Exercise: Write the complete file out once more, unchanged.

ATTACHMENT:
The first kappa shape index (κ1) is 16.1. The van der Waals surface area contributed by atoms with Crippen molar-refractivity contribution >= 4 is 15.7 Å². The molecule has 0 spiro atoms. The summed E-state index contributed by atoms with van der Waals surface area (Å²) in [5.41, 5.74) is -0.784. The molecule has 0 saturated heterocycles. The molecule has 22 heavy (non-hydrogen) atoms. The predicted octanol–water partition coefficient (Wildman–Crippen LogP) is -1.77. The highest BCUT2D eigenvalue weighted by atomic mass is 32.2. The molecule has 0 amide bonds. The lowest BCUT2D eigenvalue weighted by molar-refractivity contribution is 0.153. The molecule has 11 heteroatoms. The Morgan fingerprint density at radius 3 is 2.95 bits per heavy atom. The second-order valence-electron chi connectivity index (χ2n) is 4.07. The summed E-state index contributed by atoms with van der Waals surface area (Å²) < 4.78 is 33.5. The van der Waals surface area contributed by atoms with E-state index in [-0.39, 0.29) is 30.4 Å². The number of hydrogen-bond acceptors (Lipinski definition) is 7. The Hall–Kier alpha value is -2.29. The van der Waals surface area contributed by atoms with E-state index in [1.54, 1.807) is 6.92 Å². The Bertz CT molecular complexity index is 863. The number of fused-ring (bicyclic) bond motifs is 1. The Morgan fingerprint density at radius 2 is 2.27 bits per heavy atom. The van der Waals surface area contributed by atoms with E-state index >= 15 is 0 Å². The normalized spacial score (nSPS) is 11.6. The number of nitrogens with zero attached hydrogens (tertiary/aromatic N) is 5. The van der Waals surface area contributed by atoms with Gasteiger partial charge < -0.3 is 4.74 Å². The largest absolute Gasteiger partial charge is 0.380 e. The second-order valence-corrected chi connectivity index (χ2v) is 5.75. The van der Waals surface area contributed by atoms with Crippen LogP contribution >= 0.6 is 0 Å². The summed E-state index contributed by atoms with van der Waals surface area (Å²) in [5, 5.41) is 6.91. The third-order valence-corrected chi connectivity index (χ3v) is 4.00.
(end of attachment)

The first kappa shape index (κ1) is 16.1. The van der Waals surface area contributed by atoms with Crippen molar-refractivity contribution >= 4 is 15.7 Å². The molecule has 0 spiro atoms. The summed E-state index contributed by atoms with van der Waals surface area (Å²) in [5.41, 5.74) is -0.784. The molecule has 0 saturated heterocycles. The molecule has 22 heavy (non-hydrogen) atoms. The predicted octanol–water partition coefficient (Wildman–Crippen LogP) is -1.77. The highest BCUT2D eigenvalue weighted by atomic mass is 32.2. The molecule has 0 amide bonds. The lowest BCUT2D eigenvalue weighted by molar-refractivity contribution is 0.153. The molecule has 11 heteroatoms. The Morgan fingerprint density at radius 3 is 2.95 bits per heavy atom. The second-order valence-electron chi connectivity index (χ2n) is 4.07. The summed E-state index contributed by atoms with van der Waals surface area (Å²) < 4.78 is 33.5. The van der Waals surface area contributed by atoms with E-state index in [-0.39, 0.29) is 30.4 Å². The number of hydrogen-bond acceptors (Lipinski definition) is 7. The Hall–Kier alpha value is -2.29. The van der Waals surface area contributed by atoms with E-state index in [1.54, 1.807) is 6.92 Å². The Bertz CT molecular complexity index is 863. The number of fused-ring (bicyclic) bond motifs is 1. The Morgan fingerprint density at radius 2 is 2.27 bits per heavy atom. The van der Waals surface area contributed by atoms with E-state index >= 15 is 0 Å². The normalized spacial score (nSPS) is 11.6. The number of nitrogens with zero attached hydrogens (tertiary/aromatic N) is 5. The van der Waals surface area contributed by atoms with Gasteiger partial charge < -0.3 is 4.74 Å². The largest absolute Gasteiger partial charge is 0.380 e. The second-order valence-corrected chi connectivity index (χ2v) is 5.75. The van der Waals surface area contributed by atoms with Crippen LogP contribution >= 0.6 is 0 Å². The summed E-state index contributed by atoms with van der Waals surface area (Å²) in [5, 5.41) is 6.91. The third-order valence-corrected chi connectivity index (χ3v) is 4.00.